Dry eye is a problem that affects many people. People who suffer from dry eyes either do not produce enough tears or have tears that evaporate too quickly from the surface of the eyes to keep them moist. Do you have this issue?

To better understand what is happening to your eyes, here is a little more information about how they function:

Our tears are composed of 3 main layers:

  • Lipidic layer: meibum produced by the Meibomian glands of the eyelids while blinking
  • Watery layer: produced by lacrimal glands
  • Mucin layer: produced by mucus cells of the conjunctiva and links the cornea and the rest of the tear film

It is important to know the different types of dry eye conditions when it comes to finding out why people suffer from dry eyes. Dryness can be divided into 3 types: aqueous deficiency, evaporative and mixed.

Aqueous deficiency is characterized by decreased tear production by the lacrimal glands. It can be the result of age or SJögren's syndrome, an autoimmune disease affecting the function of various glands in the body, including the lacrimal gland. It can also be secondary to comorbidity that desensitizes the cornea, including diabetes, stroke, viral infections of the cornea, chronic ocular inflammation, and eye surgeries such as LASIK or cataract surgery.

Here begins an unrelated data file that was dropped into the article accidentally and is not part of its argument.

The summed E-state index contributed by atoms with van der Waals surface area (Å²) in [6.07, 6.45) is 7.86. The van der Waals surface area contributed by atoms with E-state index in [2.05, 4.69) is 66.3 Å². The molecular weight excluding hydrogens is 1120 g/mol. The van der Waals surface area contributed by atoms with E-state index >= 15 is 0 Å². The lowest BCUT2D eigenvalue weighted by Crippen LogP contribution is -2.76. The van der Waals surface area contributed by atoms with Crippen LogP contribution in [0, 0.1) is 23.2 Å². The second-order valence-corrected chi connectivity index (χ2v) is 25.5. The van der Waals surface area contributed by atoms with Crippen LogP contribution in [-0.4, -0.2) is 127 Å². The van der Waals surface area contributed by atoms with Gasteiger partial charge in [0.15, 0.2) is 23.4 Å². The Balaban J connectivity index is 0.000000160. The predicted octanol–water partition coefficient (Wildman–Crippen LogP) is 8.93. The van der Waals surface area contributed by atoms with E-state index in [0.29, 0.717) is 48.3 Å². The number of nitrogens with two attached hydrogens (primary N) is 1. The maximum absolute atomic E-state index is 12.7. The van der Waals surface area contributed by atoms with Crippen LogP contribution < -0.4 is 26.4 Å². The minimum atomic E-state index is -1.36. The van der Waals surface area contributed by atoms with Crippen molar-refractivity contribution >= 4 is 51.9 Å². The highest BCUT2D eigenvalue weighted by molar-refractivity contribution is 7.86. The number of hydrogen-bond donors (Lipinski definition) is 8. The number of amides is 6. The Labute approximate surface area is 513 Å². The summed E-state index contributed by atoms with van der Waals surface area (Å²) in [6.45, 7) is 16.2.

Evaporative dryness is related to the decrease or poor quality of the meibum so that the tear film will evaporate faster than normal. The most common form of this condition is meibomian gland dysfunction (MGD).

The mixed type means that both the evaporative form and the lack of tears are involved.

The evaporative form is involved in about 85% of the causes of dry eye. There will be a change in the quantity or quality of Meibum produced or a deterioration of the glands. In most cases, there will be a combination of several causes. The most common type of DGM is obstructive: the gland's opening becomes blocked, and less meibum (lipid) reaches the eye's surface. It may happen that the glands atrophy as a result of this blockage which lasts over time. 

Main risk factors for meibomian gland dysfunction (MGD)

- Age

- Ethnicity (more frequent in Asians)

- Make-up

- Contact lens wear

- Various medical conditions such as ocular allergies, ocular rosacea, autoimmune disease, inflammation of the cornea or eyelids or bacterial infection

Aggravating factors for DGM

- Computer use over a long period during the day. Because of the decrease in blinking frequency, meibum is not released from the glands.

- Dry environment

Are you looking for a solution to this problem? Different treatments are possible to relieve your eyes! Here are some of the most frequently suggested treatments for DGM:

- Good eyelid hygiene

- Warm compresses and massages on the eyelids


- Anti-inflammatory drops

- Omega-3 supplements

- Lipiflow, Ilux

Meibomian gland dysfunction can cause a lot of discomfort for patients, so it is important to manage it at the first sign. Speak to your IRIS optometrist.